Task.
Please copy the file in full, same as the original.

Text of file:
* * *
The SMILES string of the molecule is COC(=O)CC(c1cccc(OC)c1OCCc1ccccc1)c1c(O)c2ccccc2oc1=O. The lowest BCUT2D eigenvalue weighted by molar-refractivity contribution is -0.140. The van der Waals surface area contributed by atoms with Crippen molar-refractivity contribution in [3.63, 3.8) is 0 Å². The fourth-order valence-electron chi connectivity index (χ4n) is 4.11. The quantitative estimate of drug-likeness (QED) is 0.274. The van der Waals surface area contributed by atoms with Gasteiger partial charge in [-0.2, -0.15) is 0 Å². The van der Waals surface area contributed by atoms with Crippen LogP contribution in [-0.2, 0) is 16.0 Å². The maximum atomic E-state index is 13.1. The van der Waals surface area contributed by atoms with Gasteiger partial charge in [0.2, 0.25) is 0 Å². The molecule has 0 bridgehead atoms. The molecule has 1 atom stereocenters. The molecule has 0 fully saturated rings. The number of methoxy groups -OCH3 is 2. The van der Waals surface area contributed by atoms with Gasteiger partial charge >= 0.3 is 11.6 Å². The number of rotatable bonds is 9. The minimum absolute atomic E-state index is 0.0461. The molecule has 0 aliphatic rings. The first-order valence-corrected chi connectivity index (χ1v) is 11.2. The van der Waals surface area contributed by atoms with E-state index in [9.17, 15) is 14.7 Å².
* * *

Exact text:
The SMILES string of the molecule is COC(=O)CC(c1cccc(OC)c1OCCc1ccccc1)c1c(O)c2ccccc2oc1=O. The lowest BCUT2D eigenvalue weighted by molar-refractivity contribution is -0.140. The van der Waals surface area contributed by atoms with Crippen molar-refractivity contribution in [3.63, 3.8) is 0 Å². The fourth-order valence-electron chi connectivity index (χ4n) is 4.11. The quantitative estimate of drug-likeness (QED) is 0.274. The van der Waals surface area contributed by atoms with Gasteiger partial charge in [-0.2, -0.15) is 0 Å². The van der Waals surface area contributed by atoms with Crippen LogP contribution in [-0.2, 0) is 16.0 Å². The maximum atomic E-state index is 13.1. The van der Waals surface area contributed by atoms with Gasteiger partial charge in [0.2, 0.25) is 0 Å². The molecule has 0 bridgehead atoms. The molecule has 1 atom stereocenters. The molecule has 0 fully saturated rings. The number of methoxy groups -OCH3 is 2. The van der Waals surface area contributed by atoms with Gasteiger partial charge >= 0.3 is 11.6 Å². The number of rotatable bonds is 9. The minimum absolute atomic E-state index is 0.0461. The molecule has 0 aliphatic rings. The first-order valence-corrected chi connectivity index (χ1v) is 11.2. The van der Waals surface area contributed by atoms with E-state index in [9.17, 15) is 14.7 Å².